Thousands of homeless children will continue to live in bed and
breakfast accommodation despite the government’s pledge to
end its long-term use for families, children’s charity
Barnardo’s has warned.
From last month, councils in England can place families with
children or pregnant women in B&B temporary accommodation for a
maximum of six weeks.
However, Barnardo’s said that up to 9,000 families were
still in B&Bs and B&B-type accommodation because the pledge
does not cover all homeless families.
Alan Coombe, principal policy officer at the charity, said the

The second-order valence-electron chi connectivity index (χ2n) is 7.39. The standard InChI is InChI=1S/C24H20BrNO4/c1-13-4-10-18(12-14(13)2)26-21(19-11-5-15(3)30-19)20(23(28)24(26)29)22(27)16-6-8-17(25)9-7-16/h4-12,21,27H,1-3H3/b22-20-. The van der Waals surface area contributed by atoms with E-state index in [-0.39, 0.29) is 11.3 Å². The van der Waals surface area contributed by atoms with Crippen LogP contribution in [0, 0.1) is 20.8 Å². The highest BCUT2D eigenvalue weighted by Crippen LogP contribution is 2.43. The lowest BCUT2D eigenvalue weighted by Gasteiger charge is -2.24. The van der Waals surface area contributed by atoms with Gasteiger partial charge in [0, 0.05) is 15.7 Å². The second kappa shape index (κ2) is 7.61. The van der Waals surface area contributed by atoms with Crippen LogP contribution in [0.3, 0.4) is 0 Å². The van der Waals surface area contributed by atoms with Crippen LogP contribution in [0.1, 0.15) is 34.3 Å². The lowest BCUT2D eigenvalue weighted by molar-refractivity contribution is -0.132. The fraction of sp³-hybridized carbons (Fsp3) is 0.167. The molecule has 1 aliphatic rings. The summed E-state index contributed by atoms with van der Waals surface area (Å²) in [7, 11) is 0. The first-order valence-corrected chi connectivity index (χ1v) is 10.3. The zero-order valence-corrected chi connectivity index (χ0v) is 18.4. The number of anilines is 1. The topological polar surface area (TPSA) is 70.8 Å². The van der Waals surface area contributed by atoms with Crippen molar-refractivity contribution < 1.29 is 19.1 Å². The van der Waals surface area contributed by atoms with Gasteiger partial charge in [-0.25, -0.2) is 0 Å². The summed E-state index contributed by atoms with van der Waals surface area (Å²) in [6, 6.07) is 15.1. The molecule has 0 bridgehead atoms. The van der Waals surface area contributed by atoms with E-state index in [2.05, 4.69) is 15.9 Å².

narrow definitions used by the government meant that only half of
homeless families would be helped. Living in B&B puts families
under multiple pressures and has serious consequences for the
health, education and well being of children, he added.
Families not covered by the pledge include those accommodated by
social services departments and by the National Asylum Support
Service, said Barnardo’s. Also the pledge relates only to
private sector B&Bs, and does not include families in public
sector temporary accommodation such as hostels.
Local housing authorities will still be able to use this type of
accommodation while appearing to meet their obligations under the
pledge, said the charity.
Barnardo’s has called for the government to extend the new
law to cover all families housed in B&B, and public sector
accommodation where conditions are similar to those in private